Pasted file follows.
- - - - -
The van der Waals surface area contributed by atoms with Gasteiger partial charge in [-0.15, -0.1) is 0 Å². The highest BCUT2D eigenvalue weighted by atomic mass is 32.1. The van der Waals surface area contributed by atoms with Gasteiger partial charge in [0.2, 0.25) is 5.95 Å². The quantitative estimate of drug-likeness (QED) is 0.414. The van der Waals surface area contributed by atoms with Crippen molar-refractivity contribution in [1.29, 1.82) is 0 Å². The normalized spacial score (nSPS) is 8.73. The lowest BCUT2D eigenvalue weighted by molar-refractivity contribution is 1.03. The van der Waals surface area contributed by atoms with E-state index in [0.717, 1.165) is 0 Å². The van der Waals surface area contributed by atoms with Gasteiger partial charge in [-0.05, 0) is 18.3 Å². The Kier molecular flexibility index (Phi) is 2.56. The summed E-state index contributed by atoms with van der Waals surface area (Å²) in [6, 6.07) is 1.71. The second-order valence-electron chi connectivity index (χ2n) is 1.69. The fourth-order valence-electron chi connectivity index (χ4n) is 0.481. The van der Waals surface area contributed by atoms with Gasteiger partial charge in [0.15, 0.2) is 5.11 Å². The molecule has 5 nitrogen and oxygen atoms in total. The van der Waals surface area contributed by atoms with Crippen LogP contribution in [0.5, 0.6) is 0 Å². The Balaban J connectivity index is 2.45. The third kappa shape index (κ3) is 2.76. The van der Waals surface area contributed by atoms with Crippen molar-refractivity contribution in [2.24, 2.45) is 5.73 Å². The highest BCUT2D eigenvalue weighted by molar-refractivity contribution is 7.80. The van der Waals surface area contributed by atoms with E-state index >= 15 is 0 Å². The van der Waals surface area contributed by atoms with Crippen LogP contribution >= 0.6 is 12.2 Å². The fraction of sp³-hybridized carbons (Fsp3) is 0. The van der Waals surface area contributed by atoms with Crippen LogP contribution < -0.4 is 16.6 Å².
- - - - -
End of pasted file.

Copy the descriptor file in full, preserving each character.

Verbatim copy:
The van der Waals surface area contributed by atoms with Gasteiger partial charge in [-0.15, -0.1) is 0 Å². The highest BCUT2D eigenvalue weighted by atomic mass is 32.1. The van der Waals surface area contributed by atoms with Gasteiger partial charge in [0.2, 0.25) is 5.95 Å². The quantitative estimate of drug-likeness (QED) is 0.414. The van der Waals surface area contributed by atoms with Crippen molar-refractivity contribution in [1.29, 1.82) is 0 Å². The normalized spacial score (nSPS) is 8.73. The lowest BCUT2D eigenvalue weighted by molar-refractivity contribution is 1.03. The van der Waals surface area contributed by atoms with E-state index in [0.717, 1.165) is 0 Å². The van der Waals surface area contributed by atoms with Gasteiger partial charge in [-0.05, 0) is 18.3 Å². The Kier molecular flexibility index (Phi) is 2.56. The summed E-state index contributed by atoms with van der Waals surface area (Å²) in [6, 6.07) is 1.71. The second-order valence-electron chi connectivity index (χ2n) is 1.69. The fourth-order valence-electron chi connectivity index (χ4n) is 0.481. The van der Waals surface area contributed by atoms with Gasteiger partial charge in [0.15, 0.2) is 5.11 Å². The molecule has 5 nitrogen and oxygen atoms in total. The van der Waals surface area contributed by atoms with Crippen LogP contribution in [0.5, 0.6) is 0 Å². The Balaban J connectivity index is 2.45. The third kappa shape index (κ3) is 2.76. The van der Waals surface area contributed by atoms with Crippen molar-refractivity contribution in [2.24, 2.45) is 5.73 Å². The highest BCUT2D eigenvalue weighted by molar-refractivity contribution is 7.80. The van der Waals surface area contributed by atoms with E-state index >= 15 is 0 Å². The van der Waals surface area contributed by atoms with Crippen LogP contribution >= 0.6 is 12.2 Å². The fraction of sp³-hybridized carbons (Fsp3) is 0. The van der Waals surface area contributed by atoms with Crippen LogP contribution < -0.4 is 16.6 Å².